You know K-pop.
From "Gangnam Style" to "Dynamite," this genre of music is now a staple on the US charts and at awards shows. And it’s easily distinguishable from the groups’ combinations of vocals, choreography, and flawless theatrical visual concepts.
But what might be lesser known in the West is how these stars are made. That's where our expert Gina Maeng comes in. She's a K-pop lyricist and writer who was part of the "trainee" process that's commonly known in South Korea as the path to becoming a K-pop artist (aka an "idol").
Here's how it works: K-pop groups are usually formed by South Korean entertainment agencies that host auditions both domestically and abroad, searching for talent after the announcement of a new group. They look for rappers, dancers, and vocalists as well as "visuals" — people who are conventionally attractive — to represent the group in modeling opportunities.
The roles have a purpose, though. "In the auditions, the company has to be wise," she says. "If you pick two girls who can do the same thing, you are setting them up for drama. But if you have a rapper, a vocalist, a dancer, who each have their own unique position, they will get along fine. They will know it’s better for their career to work with each other."
The audition process itself has become somewhat of an entertainment event. "I auditioned for a reality show with JYP that they held with the TV network SBS. And after the show, which ran for about four and a half months, we signed with JYP and I trained for about four years there," Gina says.
Lots of reality competition shows, like Produce 101, have become popular in South Korea, with judges choosing or people voting for their favorite hopefuls.
So, what does the trainee process look like? Well, it happens in stages, she says. "If you’re just starting out, you’re just going to do the basic vocal and dancing lessons. If they want you to take acting classes or language skills [English or Korean], they’ll give you a fuller schedule."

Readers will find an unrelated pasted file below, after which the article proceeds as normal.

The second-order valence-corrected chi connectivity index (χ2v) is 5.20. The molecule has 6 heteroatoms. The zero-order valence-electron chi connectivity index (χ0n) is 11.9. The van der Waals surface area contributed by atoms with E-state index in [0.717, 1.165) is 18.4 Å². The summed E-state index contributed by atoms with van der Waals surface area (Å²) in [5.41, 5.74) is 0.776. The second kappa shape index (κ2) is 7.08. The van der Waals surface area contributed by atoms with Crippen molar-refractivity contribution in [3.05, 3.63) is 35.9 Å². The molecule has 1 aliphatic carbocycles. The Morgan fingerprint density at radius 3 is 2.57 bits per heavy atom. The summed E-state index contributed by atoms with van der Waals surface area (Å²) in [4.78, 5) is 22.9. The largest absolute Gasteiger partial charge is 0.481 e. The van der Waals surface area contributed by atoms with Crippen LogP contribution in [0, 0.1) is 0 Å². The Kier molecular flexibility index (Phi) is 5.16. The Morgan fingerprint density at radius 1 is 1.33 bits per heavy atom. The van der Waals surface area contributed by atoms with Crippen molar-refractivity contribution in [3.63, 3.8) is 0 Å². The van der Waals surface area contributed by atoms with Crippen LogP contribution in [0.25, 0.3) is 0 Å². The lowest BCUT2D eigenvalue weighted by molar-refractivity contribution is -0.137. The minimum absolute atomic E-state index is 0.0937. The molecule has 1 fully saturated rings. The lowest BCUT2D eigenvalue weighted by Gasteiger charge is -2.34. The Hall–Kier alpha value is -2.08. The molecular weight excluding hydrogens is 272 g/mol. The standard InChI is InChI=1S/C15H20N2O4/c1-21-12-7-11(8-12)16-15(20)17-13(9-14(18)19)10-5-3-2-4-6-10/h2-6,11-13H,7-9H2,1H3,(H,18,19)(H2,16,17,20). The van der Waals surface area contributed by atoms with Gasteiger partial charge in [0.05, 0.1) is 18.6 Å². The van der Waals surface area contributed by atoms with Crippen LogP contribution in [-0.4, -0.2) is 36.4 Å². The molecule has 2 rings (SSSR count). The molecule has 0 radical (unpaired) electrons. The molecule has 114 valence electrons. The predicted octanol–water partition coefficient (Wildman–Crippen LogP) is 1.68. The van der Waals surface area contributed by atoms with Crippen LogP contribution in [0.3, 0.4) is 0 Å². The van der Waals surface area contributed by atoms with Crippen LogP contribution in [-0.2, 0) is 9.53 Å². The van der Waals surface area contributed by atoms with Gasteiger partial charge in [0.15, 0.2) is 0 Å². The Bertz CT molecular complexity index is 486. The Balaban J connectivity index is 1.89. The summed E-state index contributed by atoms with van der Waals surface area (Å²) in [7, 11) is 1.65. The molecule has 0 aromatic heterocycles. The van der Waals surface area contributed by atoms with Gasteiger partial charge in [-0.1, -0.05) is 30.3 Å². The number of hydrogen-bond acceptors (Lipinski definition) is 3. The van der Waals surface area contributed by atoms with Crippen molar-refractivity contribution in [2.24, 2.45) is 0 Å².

And the process is grueling. When idols refer to their "trainee days," they usually reflect on how tough the process is. And Gina agrees: "It was harsh and difficult for everybody. You have to be a great singer, a great dancer; you have to look a certain way."
There's also commonly a dating ban for both trainees and idols alike, as well as some kind of required dieting. And there's no set date as to how long the process will last. For instance, BTS's Jimin trained for 10 months, while Blackpink's Jennie trained for six years.
On top of taking classes and working with your group members, you will also live in a dorm with them — which Gina says was actually kind of uneventful in her case.
All of this gets you closer to your "debut," which Gina remembers as a hectic time. Even before you go public, to build up buzz, "you’ll have photo shoots and meetings with potential investors, or TV shows that you’ll go on. There’s recordings, choreography, wardrobe fittings."
While the trainee process used to be more mysterious, Gina thinks that the growth of K-pop as a global phenomenon has held agencies accountable. "The process is a lot more disclosed than before — [the trainees] know what to expect. Bad companies don’t have that much room to cheat or trick you anymore. And there’s more formalized and standard contracts, so you won’t get trapped. Things are a lot more transparent."
And although the process is still difficult, there's still hope for reform. "The industry is dealing with mental health a lot better than before, because they didn’t do anything about it before," she says. "They didn’t have a concept on what it was. Now people are speaking up. And that's good."
Special thanks to Gina for contributing her knowledge and expertise! You can find more about her personal experience as a trainee on her YouTube, and follow her on Instagram.
You can also read BuzzFeed News' interview of previous trainee Katherine Lee here, and don't forget to subscribe to Daebak Weekly for more K-pop coverage.